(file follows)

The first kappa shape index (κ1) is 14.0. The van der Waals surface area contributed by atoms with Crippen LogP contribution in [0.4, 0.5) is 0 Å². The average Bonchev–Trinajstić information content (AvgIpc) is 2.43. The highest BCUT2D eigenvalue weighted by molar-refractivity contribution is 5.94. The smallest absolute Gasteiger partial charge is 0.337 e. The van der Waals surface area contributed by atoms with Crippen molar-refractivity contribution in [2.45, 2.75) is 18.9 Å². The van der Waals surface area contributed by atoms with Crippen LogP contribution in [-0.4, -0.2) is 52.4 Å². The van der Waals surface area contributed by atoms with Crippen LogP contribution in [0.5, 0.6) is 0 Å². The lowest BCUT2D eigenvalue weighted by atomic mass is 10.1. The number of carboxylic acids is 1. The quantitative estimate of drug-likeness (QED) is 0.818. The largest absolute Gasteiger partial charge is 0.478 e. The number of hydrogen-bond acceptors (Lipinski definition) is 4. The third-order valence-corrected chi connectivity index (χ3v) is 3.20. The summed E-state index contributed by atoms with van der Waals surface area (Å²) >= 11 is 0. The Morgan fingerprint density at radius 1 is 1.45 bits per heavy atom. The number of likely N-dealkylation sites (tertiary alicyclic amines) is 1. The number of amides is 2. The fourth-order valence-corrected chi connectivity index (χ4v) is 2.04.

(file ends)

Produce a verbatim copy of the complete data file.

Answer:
The first kappa shape index (κ1) is 14.0. The van der Waals surface area contributed by atoms with Crippen LogP contribution in [0.4, 0.5) is 0 Å². The average Bonchev–Trinajstić information content (AvgIpc) is 2.43. The highest BCUT2D eigenvalue weighted by molar-refractivity contribution is 5.94. The smallest absolute Gasteiger partial charge is 0.337 e. The van der Waals surface area contributed by atoms with Crippen molar-refractivity contribution in [2.45, 2.75) is 18.9 Å². The van der Waals surface area contributed by atoms with Crippen LogP contribution in [-0.4, -0.2) is 52.4 Å². The van der Waals surface area contributed by atoms with Crippen LogP contribution in [0.5, 0.6) is 0 Å². The lowest BCUT2D eigenvalue weighted by atomic mass is 10.1. The number of carboxylic acids is 1. The quantitative estimate of drug-likeness (QED) is 0.818. The largest absolute Gasteiger partial charge is 0.478 e. The number of hydrogen-bond acceptors (Lipinski definition) is 4. The third-order valence-corrected chi connectivity index (χ3v) is 3.20. The summed E-state index contributed by atoms with van der Waals surface area (Å²) >= 11 is 0. The Morgan fingerprint density at radius 1 is 1.45 bits per heavy atom. The number of likely N-dealkylation sites (tertiary alicyclic amines) is 1. The number of amides is 2. The fourth-order valence-corrected chi connectivity index (χ4v) is 2.04.